These are blood vessels that carry oxygen and nutrients from the heart to target organs all around the body. They are most commonly affected by “atherosclerosis” meaning hardening and narrowing of the blood vessels due to plaque build-up. They can also be affected by “aneurysms” meaning ballooning of the blood vessels. These conditions are most frequently attributed to smoking, hypertension, hyperlipidaemia, diabetes, renal failure and advancing age, or genetic predisposition. Treatment requires a balance of appropriate medications, as well as keyhole or open operations in specific situations.

Peripheral Vascular Disease

Peripheral arteries are most commonly used to describe the blood vessels carrying oxygen and nutrients to your legs. When these arteries are narrowed or blocked, it can produce pain on walking (claudication), or in advanced disease, it can cause pain at rest or problems with wound healing (ulcers or gangrene).

Most instances are amenable to keyhole treatment with an angiogram. This is typically through a drip in your groin artery, and using contrast dye and x-rays, the narrowings are crossed with wires and treated by stretching them open again (angioplasty or stenting) or removing built up plaque (atherectomy). Sometimes, more complex problems will require surgical cleaning out of the artery (thrombendarterectomy) or a bypass to divert blood flow around the blockage.

Diabetic Foot Disease

Diabetes can cause damage to arteries and nerves of the feet and legs. This puts diabetic feet at an especially increased risk of problems, including deformity, wounds, infection and ultimately amputation. However, many of these problems can be avoided or minimised with good care requiring a number of specialist and allied health professionals who work closely together. Dr Musicki works with endocrinologists, renal physicians, rehabilitation physicians, podiatrists, orthotists and wound care nurses to ensure best care.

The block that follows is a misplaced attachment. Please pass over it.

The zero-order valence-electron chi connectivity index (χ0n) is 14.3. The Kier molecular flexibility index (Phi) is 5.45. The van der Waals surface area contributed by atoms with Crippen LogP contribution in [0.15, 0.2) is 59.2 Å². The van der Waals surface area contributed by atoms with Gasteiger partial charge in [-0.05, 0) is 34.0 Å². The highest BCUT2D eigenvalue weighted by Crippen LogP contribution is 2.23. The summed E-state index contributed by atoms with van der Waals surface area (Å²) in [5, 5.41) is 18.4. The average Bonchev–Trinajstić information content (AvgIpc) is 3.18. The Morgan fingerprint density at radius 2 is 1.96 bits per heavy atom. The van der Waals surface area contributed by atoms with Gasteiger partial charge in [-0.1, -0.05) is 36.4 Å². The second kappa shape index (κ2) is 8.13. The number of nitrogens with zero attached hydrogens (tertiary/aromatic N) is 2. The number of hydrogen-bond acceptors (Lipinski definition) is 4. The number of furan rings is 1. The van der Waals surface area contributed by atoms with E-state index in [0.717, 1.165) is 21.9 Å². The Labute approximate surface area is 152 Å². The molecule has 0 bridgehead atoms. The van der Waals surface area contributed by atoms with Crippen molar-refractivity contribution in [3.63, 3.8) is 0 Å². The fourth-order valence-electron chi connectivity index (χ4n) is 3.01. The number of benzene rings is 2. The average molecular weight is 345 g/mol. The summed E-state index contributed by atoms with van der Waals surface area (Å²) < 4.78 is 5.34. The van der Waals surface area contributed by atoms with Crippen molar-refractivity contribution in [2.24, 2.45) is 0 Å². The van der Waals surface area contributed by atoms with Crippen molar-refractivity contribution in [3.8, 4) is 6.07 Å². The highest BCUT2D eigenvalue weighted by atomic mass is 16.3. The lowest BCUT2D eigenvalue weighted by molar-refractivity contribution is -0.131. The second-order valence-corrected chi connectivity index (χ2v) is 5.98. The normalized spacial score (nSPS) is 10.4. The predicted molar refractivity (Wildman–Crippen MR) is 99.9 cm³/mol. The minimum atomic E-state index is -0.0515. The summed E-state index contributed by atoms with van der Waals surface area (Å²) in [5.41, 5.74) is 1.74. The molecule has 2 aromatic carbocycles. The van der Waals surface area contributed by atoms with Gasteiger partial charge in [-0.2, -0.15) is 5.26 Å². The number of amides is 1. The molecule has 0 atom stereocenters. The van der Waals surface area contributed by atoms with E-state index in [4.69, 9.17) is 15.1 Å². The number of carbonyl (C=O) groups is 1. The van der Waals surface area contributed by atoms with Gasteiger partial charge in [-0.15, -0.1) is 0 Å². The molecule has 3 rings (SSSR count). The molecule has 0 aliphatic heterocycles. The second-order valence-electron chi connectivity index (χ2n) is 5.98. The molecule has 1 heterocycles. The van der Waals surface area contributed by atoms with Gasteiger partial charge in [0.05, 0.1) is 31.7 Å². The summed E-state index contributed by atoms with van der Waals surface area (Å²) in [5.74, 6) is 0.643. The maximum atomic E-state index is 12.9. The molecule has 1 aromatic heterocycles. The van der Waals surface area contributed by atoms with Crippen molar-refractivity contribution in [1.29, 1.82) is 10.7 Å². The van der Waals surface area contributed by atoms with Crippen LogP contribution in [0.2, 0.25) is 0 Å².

Wounds that develop can be treated with special dressings and footwear. Sometimes, surgery is needed to clean the wounds or restore blood supply to help healing. The treatment options are similar to those for peripheral vascular disease.

Cerebrovascular Disease

Carotid arteries are blood vessels in your neck that carry oxygen and nutrients to your brain. Plaque that builds up here can rupture causing a shower of particles that block off blood supply to the brain causing a stroke or transient ischaemic attack (TIA), or the eyes causing amaurosis.

Carotid endarterectomy is a surgical procedure that removes the culprit plaque to prevent further risk of stroke. Carotid stenting is less commonly performed but can be useful.

Aortic Aneurysmal Disease

The aorta is the biggest artery in your body. It comes from the heart, and journeys through the chest and abdomen, sending smaller arteries to supply target organs throughout your body. An aortic aneurysm is when this blood vessel becomes too large and can therefore burst which is an imminently life-threatening condition.

Aortic aneurysms most commonly occur in the abdomen but also in the chest. Most instances can be fixed using minimally invasive technology through large drips in the groin arteries. Sometimes, more complex and time sensitive problems may require a traditional open operation.